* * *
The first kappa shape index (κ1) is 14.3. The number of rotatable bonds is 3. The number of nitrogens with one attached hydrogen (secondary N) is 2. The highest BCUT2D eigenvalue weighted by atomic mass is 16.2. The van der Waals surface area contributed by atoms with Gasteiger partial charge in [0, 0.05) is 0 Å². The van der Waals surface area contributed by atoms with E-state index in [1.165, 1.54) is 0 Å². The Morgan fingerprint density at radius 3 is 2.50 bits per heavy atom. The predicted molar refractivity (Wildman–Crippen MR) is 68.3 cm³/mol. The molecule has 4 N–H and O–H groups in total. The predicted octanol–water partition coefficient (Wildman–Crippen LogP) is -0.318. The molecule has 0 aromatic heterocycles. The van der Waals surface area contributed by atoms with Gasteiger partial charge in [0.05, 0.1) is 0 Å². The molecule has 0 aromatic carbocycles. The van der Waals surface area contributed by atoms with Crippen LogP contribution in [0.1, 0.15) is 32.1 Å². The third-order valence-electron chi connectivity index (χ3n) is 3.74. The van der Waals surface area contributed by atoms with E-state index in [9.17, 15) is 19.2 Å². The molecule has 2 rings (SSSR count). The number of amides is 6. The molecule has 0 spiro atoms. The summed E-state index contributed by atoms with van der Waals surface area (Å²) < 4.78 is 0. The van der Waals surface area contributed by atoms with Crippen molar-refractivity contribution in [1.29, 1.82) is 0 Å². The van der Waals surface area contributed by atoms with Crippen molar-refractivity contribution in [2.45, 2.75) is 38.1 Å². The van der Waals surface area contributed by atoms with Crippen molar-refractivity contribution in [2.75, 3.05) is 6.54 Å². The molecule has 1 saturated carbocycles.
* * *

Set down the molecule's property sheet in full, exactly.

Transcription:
The first kappa shape index (κ1) is 14.3. The number of rotatable bonds is 3. The number of nitrogens with one attached hydrogen (secondary N) is 2. The highest BCUT2D eigenvalue weighted by atomic mass is 16.2. The van der Waals surface area contributed by atoms with Gasteiger partial charge in [0, 0.05) is 0 Å². The van der Waals surface area contributed by atoms with E-state index in [1.165, 1.54) is 0 Å². The Morgan fingerprint density at radius 3 is 2.50 bits per heavy atom. The predicted molar refractivity (Wildman–Crippen MR) is 68.3 cm³/mol. The molecule has 4 N–H and O–H groups in total. The predicted octanol–water partition coefficient (Wildman–Crippen LogP) is -0.318. The molecule has 0 aromatic heterocycles. The van der Waals surface area contributed by atoms with Gasteiger partial charge in [0.05, 0.1) is 0 Å². The molecule has 0 aromatic carbocycles. The van der Waals surface area contributed by atoms with Crippen LogP contribution in [0.1, 0.15) is 32.1 Å². The third-order valence-electron chi connectivity index (χ3n) is 3.74. The van der Waals surface area contributed by atoms with E-state index in [9.17, 15) is 19.2 Å². The molecule has 2 rings (SSSR count). The number of amides is 6. The molecule has 0 spiro atoms. The summed E-state index contributed by atoms with van der Waals surface area (Å²) < 4.78 is 0. The van der Waals surface area contributed by atoms with Crippen molar-refractivity contribution in [1.29, 1.82) is 0 Å². The van der Waals surface area contributed by atoms with Crippen molar-refractivity contribution in [2.45, 2.75) is 38.1 Å². The van der Waals surface area contributed by atoms with Crippen molar-refractivity contribution in [2.75, 3.05) is 6.54 Å². The molecule has 1 saturated carbocycles.